The true test of determining which songs will stand the test of time is their adaptability. If you were to change the arrangement —or even the genre— of a given song, does it still resonate with audiences? Lionel Richie took the stage at the Ed Sullivan Theater last night with country music superstar Jason Aldean to prove that his 1985 smash, “Say You, Say Me” is one of the all-time greats by giving it a countryfied spin. The song went all the way to #1 on both the Billboard Hot 100 and R&B charts when it was originally released, and even took home an Oscar for Best Original Song, and hasn’t aged a bit in 25 years.
This track, along with other Richie classics like “Stuck On You” and “Endless Love”, appear on Richie’s new jawn, Tuskegee. This is not a greatest hits record, though — Richie has gone back into the studio and put a twangy, country spin on the most beloved songs in his catalog. Thanks to the undeniably ace songwriting skills, this LP doesn’t feel like a shameless attempt to pander to Nashville audiences (who still buy albums in droves) like recent crossover attempts from the likes of Jessica Simpson and Jon Bon Jovi. Richie has experimented with many musical styles in his nearly 40-year career, from funk to pop to R&B, so this album feels more like a natural evolution and less like a calculated attempt to line his coiffers. Good on ya, LR!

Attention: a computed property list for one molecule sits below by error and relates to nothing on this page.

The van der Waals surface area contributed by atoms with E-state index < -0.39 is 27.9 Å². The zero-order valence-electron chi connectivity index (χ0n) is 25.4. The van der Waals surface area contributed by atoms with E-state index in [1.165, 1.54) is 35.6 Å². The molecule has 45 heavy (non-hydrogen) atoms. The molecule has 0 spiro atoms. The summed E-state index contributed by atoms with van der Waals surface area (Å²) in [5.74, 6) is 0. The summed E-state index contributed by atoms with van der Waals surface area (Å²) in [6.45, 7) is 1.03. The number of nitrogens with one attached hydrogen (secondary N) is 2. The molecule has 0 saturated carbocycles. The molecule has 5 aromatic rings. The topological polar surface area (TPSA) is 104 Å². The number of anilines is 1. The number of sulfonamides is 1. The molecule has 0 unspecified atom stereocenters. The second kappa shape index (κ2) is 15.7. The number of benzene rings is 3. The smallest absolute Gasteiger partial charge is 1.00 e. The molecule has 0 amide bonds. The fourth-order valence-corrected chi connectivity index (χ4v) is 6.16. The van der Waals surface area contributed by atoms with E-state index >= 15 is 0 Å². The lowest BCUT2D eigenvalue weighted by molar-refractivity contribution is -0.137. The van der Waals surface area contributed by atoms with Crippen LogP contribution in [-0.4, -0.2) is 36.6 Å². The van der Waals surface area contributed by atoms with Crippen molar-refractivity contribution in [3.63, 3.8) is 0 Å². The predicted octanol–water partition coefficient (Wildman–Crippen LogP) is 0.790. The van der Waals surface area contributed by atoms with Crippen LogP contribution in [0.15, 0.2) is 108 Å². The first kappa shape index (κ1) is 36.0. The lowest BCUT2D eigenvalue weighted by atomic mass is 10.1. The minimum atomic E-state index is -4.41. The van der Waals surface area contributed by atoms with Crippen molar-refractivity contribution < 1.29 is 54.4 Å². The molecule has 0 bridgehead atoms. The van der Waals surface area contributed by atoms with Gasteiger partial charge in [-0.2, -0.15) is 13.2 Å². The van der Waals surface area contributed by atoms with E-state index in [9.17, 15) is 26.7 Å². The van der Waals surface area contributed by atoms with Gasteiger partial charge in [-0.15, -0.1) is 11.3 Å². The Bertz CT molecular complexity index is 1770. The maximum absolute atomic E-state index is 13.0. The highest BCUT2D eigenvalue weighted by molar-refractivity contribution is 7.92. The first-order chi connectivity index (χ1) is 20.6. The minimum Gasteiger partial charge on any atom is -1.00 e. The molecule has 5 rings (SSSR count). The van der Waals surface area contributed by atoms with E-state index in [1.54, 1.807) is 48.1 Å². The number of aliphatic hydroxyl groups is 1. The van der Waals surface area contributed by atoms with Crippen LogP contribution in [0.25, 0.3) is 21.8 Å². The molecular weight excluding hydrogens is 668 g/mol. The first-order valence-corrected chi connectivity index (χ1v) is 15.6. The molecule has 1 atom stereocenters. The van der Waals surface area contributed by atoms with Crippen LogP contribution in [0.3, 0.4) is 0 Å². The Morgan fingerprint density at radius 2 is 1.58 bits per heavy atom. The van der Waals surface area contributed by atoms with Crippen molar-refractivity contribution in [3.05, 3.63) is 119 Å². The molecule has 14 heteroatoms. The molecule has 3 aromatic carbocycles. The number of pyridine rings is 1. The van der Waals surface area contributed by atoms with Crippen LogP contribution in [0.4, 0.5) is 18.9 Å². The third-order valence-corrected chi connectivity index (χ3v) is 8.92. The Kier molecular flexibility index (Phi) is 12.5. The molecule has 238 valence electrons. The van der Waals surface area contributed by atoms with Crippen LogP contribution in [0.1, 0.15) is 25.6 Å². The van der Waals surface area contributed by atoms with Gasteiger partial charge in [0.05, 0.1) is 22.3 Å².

These artists have been announced as the “first” performers on the Grammy’s website, which means that there’s still hope that big names like Adele (six nominations), Kanye West (who has the most nominations of all, with seven nods), and Lady Gaga (three nominations) will perform on the night. Even though there are rumors abounding that Adele will play, she’s still recovering from throat surgery, so we’ve got our money on Lady Gaga to be announced as a performer given her strong presence and dedication to the stage, evidenced by her complete saturation of 2011. We’d also like to see our You Oughta Know artist Foster The People (2 nominations) take to the stage, as they were the dark horse of the previous year, their tracks “Pumped Up Kicks,” and “Helena Beat” bringing up the rear to find an overwhelmingly positive critical reception.